My parents’ story together began in the spring of 1973 when they married and struck out west. She was twenty-one, he was twenty-two, and they’d been dating a matter of months when she told him she was leaving Cleveland, a city she had never much liked, for Seattle — where she had always planned to live, and where her own mother had spent the war years, living with her aunt and her uncle, the Swedish fisherman. My mother had not inherited much from her mother, save her red hair, quick temper, and stubborn attachment to the green beauty of provincial Washington State, so different from the smoke and cement of Cleveland and the small farm community outside it where her family lived. She had been to Seattle, carted along on cross-country road trips in the family station wagon, to visit her great-aunt and great-uncle, and she’d never forgotten the pine-scented air or the snow-tipped mountains wreathed in clouds, the hilly city lapped at its edges by a cold saltwater sound. Now she had gotten into nursing school out there — so, was he coming with her or not?
Though their families charged them with desertion, the move had its appeal: they were each one of five siblings, high in the birth order, and in different but defining ways their parents had been hard on them. More than three hundred people attended their wedding. Back then, it was still a little unusual for a Hungarian boy from one neighborhood to marry a Polish girl from another. There were fisticuffs at the reception, and it was generally agreed that the bride’s relatives both began and ended the fight, but everyone was laughing by the time they farewelled the couple.
They did move out west, but not to Seattle; not yet. A printing company had offered him a job in Ketchikan, Alaska, on Revillagigedo Island in the Alexander Archipelago. She found a job at the local hospital. They rented a basement apartment in a cottage on the edge of the Inside Passage, where they could step outside and watch eagles wheeling over the ruffled water. For a pair of born-and-bred Clevelanders, Ketchikan was almost too quaint to be believed with its fishermen and modest tourist trade, its streets and wooden pilings slick with rain one hundred and forty days out of the year. It was not quite the change she had envisioned, but a chance it still was, to escape Ohio and try on a different life. They liked it there, and felt like pioneers.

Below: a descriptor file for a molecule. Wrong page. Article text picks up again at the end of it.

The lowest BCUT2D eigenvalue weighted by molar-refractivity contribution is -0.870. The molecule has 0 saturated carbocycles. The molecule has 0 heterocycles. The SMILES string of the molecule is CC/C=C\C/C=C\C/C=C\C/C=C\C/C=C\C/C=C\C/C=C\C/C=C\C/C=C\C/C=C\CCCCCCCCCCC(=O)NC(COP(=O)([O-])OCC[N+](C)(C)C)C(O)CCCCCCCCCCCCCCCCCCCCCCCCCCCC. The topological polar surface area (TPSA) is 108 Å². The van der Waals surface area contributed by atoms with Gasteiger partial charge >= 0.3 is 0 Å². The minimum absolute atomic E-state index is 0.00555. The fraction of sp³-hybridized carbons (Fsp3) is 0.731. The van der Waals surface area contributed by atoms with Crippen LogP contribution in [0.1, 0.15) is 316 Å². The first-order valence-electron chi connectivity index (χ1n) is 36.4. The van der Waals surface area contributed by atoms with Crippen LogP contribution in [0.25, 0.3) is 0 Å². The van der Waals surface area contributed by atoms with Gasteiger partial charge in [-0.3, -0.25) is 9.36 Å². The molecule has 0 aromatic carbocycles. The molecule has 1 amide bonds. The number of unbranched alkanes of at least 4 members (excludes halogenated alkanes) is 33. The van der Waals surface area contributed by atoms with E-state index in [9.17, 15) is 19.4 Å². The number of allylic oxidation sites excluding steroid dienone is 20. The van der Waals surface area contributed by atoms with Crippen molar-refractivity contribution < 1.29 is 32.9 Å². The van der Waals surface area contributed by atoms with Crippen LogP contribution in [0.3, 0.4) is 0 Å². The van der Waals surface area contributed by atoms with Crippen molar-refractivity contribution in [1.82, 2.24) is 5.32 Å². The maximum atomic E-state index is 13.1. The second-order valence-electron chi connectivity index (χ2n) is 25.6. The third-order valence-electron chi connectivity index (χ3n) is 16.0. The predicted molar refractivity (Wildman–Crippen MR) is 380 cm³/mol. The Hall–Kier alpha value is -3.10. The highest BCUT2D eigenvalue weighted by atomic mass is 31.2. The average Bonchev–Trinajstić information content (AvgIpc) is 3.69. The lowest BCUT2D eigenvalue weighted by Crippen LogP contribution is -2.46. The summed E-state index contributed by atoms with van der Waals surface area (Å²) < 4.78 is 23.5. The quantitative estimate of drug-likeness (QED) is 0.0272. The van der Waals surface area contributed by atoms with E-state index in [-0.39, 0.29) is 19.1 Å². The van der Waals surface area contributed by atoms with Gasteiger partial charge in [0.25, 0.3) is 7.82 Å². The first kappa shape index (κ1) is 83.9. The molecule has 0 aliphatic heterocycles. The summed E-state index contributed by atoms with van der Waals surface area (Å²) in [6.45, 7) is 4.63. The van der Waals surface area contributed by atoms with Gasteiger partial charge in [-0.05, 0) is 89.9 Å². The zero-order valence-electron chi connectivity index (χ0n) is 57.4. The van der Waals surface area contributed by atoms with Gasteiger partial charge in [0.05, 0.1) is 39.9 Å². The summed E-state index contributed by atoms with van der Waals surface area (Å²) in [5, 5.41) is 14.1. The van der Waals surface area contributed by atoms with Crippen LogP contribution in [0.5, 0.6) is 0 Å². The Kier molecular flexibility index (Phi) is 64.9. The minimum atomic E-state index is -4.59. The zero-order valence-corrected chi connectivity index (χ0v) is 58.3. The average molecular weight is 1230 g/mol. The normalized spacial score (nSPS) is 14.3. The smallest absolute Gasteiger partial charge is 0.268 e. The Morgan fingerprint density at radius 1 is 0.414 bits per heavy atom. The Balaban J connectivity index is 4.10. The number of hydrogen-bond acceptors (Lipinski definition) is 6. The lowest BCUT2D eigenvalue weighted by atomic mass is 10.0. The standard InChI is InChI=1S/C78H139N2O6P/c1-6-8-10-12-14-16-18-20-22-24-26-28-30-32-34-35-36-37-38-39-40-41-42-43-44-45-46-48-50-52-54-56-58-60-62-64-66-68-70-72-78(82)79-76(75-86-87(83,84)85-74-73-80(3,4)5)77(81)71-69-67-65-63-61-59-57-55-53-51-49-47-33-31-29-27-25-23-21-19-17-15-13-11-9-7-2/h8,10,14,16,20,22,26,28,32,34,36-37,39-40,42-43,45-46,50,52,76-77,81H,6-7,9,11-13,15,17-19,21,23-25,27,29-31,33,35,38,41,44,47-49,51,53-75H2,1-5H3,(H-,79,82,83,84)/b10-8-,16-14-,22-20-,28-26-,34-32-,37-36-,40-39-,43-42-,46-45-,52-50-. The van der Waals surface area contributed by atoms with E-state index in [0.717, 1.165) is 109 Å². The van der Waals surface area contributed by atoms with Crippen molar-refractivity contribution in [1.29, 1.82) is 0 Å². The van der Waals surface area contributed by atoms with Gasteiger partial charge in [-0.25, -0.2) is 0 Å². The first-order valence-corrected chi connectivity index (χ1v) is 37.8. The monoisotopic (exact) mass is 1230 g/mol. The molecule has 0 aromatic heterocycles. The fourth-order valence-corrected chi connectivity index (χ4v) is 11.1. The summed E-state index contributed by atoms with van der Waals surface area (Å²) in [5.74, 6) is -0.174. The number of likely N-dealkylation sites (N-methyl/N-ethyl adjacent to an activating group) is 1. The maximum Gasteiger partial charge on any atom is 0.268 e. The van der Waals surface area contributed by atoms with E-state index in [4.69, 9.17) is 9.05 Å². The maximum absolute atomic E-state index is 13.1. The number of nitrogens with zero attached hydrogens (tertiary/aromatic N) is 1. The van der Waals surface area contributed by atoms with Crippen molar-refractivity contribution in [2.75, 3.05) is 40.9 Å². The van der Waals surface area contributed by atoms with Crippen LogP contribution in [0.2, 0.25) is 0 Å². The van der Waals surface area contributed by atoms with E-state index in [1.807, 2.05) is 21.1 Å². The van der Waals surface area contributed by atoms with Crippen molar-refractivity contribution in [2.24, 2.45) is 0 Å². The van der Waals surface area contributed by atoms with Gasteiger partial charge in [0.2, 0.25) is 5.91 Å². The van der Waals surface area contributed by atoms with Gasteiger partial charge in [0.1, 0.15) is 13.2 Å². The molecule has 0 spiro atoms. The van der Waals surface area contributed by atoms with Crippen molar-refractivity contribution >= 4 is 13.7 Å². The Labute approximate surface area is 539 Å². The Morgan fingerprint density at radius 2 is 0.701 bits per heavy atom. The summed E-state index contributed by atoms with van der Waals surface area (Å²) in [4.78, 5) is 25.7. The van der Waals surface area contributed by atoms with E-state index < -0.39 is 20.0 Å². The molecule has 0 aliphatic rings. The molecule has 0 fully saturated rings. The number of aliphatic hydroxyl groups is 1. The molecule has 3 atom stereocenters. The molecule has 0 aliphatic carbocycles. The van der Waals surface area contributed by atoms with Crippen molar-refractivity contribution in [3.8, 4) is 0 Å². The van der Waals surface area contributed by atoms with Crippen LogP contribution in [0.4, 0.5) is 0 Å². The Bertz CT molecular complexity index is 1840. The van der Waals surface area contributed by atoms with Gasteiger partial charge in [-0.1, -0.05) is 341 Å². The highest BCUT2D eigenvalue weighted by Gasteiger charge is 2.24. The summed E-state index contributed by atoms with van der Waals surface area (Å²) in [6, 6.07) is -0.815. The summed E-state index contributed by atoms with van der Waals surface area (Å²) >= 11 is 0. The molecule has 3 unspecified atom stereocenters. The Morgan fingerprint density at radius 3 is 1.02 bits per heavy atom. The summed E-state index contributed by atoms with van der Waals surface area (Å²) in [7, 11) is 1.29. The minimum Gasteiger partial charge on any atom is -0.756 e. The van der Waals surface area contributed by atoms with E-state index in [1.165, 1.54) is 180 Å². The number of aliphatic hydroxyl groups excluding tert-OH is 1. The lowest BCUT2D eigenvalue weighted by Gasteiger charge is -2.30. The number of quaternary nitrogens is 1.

Still, when the transfer to Seattle came a few years later, they were ready to live in a city again, eager to meet new people. One Sunday, on a whim, they visited a little white-steepled church set into the hills above the neighborhood where they rented an attic apartment. It was nothing like the large, drafty old churches they’d attended as children in Cleveland; everyone wore jeans. The priest’s gentle Polish accent reminded her of her beloved grandfather, but it was someone else at the parish who commandeered their attention: a short, stout nun with blunt brown bangs peeking out from under her minimal wimple, a far cry from the strict, ruler-wielding sisters of their youth. They told Sister Mary Francis they had little interest in organized religion, let alone the church in which they’d both been raised, but the nun somehow convinced them to return. Soon my mother was leading a Bible-study group and my father was running errands for Sister Mary Francis’s elderly mother. They were back in the fold, with barely a token argument raised in their own defense.
This time, though, they were changed: they believed it all. They asked God to move in their lives. They saw his hand at work — in friends met, in jobs found, in day-to-day life — where they had never looked for him before.